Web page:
Of course, someone could claim that I should still not say this because there may be a dog somewhere that can speak out of its rear end but that the owner is keeping it secret and that I do not know for sure that this is not the case. But no one would credit such a statement until the dog is actually produced. This is because the statement that such a dog exists is an existence statement, and the burden of proof is on that person to provide the evidence. It reminds of the claim by the Raelians in December 2002 that they had cloned a human being and would produce the baby later. While this generated a blizzard of publicity, when no baby was forthcoming, people rightly concluded that the whole thing was a hoax.

The point is that there are many statements that all of us can and do routinely make that are perfectly justifiable and accepted as such even if they are generalized from our personal experience of just a few cases, provided the negation of such statements would be extraordinary. These rules of logic are so commonplace and so basic that people may not even consciously realize that they are using them.

So I can confidently say that no cows have seven legs, although I have personally seen only a few cows, noticed that none of them had seven legs, but have not done an exhaustive literature search to see if anyone else had found one. This is because my statement that there does not exist a cow with seven legs is a universal statement. Someone who says I am wrong has to produce such a cow.

This is why I can make the statement that the stated reasons for the beliefs of religious people (except for people like Pat Robertson who have a direct line to god) will fall into the three categories: Argument From Personal Incredulity, Argument From Wishful Thinking, or Argument From Vague Feelings. My statement is a universal statement, based on all the reasons that have been given to me over a long time discussing these issues with thoughtful people, and similar to the ones about the absence of seven-legged cows or rear-end talking dogs. Its validity has to be challenged by providing a counter-example.

So getting back to Lucas’s concerns, I am not even asking that any counter-evidence he produces be convincing because what is convincing to one person may not be convincing to another. All I am asking is that he produce any evidence at all that does not fall under those three categories because I am really curious what form such evidence would take, the same way I would be really curious to see what a rear-end talking dog would look like.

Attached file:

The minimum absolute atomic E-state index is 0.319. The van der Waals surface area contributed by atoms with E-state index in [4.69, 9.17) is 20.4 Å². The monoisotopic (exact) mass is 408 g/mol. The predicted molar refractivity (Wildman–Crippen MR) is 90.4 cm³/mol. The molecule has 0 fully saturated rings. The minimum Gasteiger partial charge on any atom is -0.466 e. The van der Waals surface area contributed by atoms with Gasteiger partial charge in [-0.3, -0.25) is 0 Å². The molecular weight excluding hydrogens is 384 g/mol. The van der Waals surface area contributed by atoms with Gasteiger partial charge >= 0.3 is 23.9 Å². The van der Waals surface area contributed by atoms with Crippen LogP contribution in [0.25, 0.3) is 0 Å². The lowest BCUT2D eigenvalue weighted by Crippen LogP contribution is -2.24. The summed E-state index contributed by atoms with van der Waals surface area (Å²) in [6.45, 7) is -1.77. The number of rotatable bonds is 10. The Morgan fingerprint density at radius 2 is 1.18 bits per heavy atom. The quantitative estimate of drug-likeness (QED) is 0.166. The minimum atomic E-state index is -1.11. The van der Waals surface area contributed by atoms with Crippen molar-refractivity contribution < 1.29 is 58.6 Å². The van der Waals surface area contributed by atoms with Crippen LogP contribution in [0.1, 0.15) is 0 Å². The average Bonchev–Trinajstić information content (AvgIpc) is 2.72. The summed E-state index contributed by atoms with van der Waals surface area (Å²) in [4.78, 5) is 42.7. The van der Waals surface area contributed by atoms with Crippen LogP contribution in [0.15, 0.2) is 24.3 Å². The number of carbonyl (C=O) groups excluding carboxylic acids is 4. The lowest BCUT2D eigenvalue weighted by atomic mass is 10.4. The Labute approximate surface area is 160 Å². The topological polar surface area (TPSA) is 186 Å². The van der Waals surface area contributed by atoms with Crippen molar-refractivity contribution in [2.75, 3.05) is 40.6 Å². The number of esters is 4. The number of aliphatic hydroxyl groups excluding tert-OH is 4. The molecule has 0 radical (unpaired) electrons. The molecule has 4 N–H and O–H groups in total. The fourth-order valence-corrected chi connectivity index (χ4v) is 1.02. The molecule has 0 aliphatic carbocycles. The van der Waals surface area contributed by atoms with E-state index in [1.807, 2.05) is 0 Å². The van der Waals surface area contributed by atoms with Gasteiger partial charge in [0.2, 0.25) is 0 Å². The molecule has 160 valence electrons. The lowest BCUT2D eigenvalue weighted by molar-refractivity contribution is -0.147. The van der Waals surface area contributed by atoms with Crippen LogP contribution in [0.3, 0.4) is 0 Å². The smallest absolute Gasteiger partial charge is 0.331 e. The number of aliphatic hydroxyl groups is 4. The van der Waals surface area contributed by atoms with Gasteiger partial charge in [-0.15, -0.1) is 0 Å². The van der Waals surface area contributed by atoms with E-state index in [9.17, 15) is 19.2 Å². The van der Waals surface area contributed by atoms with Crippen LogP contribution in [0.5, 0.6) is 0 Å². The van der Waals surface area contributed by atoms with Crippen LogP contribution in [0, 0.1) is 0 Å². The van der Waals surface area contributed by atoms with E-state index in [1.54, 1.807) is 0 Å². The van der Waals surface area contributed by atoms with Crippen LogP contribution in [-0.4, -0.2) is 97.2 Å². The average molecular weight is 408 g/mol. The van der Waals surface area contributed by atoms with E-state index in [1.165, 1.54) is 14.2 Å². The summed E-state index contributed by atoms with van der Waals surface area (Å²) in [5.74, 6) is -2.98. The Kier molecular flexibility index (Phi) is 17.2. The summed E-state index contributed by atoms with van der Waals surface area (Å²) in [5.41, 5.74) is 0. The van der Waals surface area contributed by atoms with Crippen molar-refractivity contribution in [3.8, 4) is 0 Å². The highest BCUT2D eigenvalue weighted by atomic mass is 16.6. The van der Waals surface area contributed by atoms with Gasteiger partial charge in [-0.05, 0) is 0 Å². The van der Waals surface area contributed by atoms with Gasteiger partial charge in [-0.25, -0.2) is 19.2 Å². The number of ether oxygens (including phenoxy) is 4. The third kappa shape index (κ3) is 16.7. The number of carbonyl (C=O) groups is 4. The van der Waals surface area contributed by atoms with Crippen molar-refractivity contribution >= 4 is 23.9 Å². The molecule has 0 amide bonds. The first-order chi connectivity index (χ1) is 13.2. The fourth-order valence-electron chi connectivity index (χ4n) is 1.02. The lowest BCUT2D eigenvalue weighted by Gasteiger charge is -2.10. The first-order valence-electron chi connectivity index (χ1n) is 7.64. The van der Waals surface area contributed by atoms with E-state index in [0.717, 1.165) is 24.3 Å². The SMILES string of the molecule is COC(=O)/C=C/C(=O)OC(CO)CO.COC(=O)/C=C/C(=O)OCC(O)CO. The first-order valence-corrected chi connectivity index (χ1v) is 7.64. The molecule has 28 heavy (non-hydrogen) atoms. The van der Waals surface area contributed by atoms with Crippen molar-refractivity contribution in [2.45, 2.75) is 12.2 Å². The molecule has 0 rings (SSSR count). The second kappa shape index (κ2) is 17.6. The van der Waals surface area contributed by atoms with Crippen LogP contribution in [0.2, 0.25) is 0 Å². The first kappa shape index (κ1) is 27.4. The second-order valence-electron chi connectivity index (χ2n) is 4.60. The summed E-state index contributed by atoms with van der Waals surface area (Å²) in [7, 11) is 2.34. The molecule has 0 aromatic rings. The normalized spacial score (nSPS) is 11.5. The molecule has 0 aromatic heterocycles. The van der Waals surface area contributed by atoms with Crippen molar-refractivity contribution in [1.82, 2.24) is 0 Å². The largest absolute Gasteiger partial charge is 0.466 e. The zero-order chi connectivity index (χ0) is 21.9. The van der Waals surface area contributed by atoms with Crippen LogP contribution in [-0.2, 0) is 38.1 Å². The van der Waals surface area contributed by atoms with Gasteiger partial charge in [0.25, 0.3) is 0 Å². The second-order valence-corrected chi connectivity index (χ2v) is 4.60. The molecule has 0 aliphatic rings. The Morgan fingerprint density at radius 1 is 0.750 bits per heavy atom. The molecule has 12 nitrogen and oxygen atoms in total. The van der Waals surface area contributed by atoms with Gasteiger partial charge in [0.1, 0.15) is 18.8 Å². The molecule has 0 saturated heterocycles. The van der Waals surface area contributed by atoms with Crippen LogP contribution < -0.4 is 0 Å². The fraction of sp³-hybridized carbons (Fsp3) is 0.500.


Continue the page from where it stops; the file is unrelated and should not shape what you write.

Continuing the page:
It is his choice whether he wants to provide such evidence.

POST SCRIPT: Why science and religion can never be reconciled

Jerry Coyne, a professor in the Department of Ecology and Evolution at the University of Chicago, has written a terrific review of two new books by scientists trying to reconcile science with religion: Saving Darwin: How to be a Christian and Believe in Evolution by Karl W. Giberson and Only A Theory: Evolution and the Battle for America’s Soul by Kenneth R. Miller.

The review, titled Seeing and Believing: The never-ending attempt to reconcile science and religion, and why it is doomed to fail, contains arguments and conclusions that will be familiar to regular readers of this blog, but it is all in one place and very well-written, well worth reading.


  1. says

    Dr. Singham, do you have a past post wherein you define “evidence”? It will aid my understanding of the full meaning of your statement, “There is no evidence for god.” Thank you!

  2. Bob says

    It seems that there once was a lamb born with seven legs:


    And since lambs, like cows, are mammals it seem reasonable that there have been cows also born with 7 legs.

    In fact this has happened. A seven legged cow does exist:


    So, I have proven you wrong on the cow point.

    Of course, it isn’t as easy to disprove your statement about god.

    To provide an analogy. Imagine there is an ant colony setup in a glass aquarium by a 10 year old boy. The boy found the aquarium, found the dirt, and transplanted the colony. Occasionally he interacts in their life by placing food in the aquarium or rearranging the rocks.

    Now some of these ants are more precocious than the others and they start talking about the nature of existence. One ant argues that there must be existence that is greater than them. The other ants cry that there is no proof for such a statement.

    Now, looking at this scenario from our (human) vantage point we can see the conundrum the ‘believer’ is in. How can an ant prove the existence of a being that is so much higher in functioning and so omnipresent?